Solipsism: Does Anyone Else Really Exist?

Jared Kohn Butler University
Faculty Sponsor(s): Brian Day Butler University
René Descartes realized that things he once believed to be true were actually false. Because of this, he began discarding all of his beliefs that he could not empirically prove. This led him to an existential crisis upon discovering that it was almost impossible to empirically prove any of his beliefs about the world. He famously reached the conclusion that “I think, therefore I am”, and asserted that there’s a separation between mind and body. Belief in one’s own existence is empowering. However, understanding what lies beyond one’s own conscious mind, one’s own existence, gets complicated. You think, therefore you are, but it’s impossible to prove that anyone else thinks. Therefore, it’s impossible to know for sure that you’re not the only sentient being in the universe. This frame of thinking leads to solipsism. Solipsism is like falling down a rabbit hole of your own consciousness, uncertain of anyone else’s existence. Descartes’ dualism, separation between mind and body, the mental and the physical, feeds into a solipsistic mindset. Thinking of oneself as separate from the world around you can push one further down that solipsistic rabbit hole. I argue that there is no separation between the mind and body. Further, there exists no being or thing in singularity. Rather, things exist in plurality, in relation to each other and in relation to consciousness, and must be thought of as interconnected. William James called this philosophy radical empiricism, and I’ll use it to help combat solipsistic thoughts.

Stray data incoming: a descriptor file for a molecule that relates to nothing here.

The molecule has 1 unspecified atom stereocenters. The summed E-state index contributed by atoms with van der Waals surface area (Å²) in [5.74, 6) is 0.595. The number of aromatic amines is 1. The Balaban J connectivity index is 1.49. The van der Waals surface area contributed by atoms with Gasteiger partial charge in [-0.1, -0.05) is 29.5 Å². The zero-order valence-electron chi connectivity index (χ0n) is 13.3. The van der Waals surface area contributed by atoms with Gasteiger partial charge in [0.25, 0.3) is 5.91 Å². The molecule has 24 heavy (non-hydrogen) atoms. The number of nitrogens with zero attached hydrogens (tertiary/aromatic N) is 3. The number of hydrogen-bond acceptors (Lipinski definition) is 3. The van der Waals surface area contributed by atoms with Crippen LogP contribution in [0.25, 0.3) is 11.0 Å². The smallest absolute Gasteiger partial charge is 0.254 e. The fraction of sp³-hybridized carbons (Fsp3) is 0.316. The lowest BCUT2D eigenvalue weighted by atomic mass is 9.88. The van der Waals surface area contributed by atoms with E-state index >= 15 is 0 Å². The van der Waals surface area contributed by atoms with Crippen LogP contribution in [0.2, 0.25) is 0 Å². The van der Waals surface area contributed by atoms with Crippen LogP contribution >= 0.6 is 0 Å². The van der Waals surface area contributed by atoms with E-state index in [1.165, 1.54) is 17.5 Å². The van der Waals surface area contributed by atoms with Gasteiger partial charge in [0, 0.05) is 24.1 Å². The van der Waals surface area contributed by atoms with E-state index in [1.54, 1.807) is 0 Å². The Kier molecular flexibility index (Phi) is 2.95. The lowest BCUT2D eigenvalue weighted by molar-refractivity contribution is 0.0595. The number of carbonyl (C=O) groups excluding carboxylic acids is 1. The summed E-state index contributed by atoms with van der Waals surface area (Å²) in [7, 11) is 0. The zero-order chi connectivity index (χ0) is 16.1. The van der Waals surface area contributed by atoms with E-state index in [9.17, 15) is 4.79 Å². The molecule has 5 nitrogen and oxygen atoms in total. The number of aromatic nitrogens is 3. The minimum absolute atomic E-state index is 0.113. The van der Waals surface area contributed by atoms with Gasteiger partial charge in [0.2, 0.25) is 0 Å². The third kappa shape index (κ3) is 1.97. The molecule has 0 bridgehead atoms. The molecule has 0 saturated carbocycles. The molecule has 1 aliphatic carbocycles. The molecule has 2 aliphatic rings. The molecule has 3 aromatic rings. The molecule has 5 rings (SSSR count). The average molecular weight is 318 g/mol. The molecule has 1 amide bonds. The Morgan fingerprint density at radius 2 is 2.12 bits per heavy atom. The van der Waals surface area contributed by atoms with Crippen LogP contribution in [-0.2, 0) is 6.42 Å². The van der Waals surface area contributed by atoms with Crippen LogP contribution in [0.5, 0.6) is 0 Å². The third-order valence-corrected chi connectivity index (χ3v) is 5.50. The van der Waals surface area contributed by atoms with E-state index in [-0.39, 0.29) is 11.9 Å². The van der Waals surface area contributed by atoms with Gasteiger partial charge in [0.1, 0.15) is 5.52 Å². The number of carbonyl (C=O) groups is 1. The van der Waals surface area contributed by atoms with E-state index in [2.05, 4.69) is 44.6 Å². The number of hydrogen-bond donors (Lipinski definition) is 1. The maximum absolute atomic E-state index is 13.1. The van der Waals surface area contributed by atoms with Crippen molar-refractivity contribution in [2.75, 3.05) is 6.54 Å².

Psychology
Oral Presentation

When & Where

02:00 PM
Gallahue Hall 106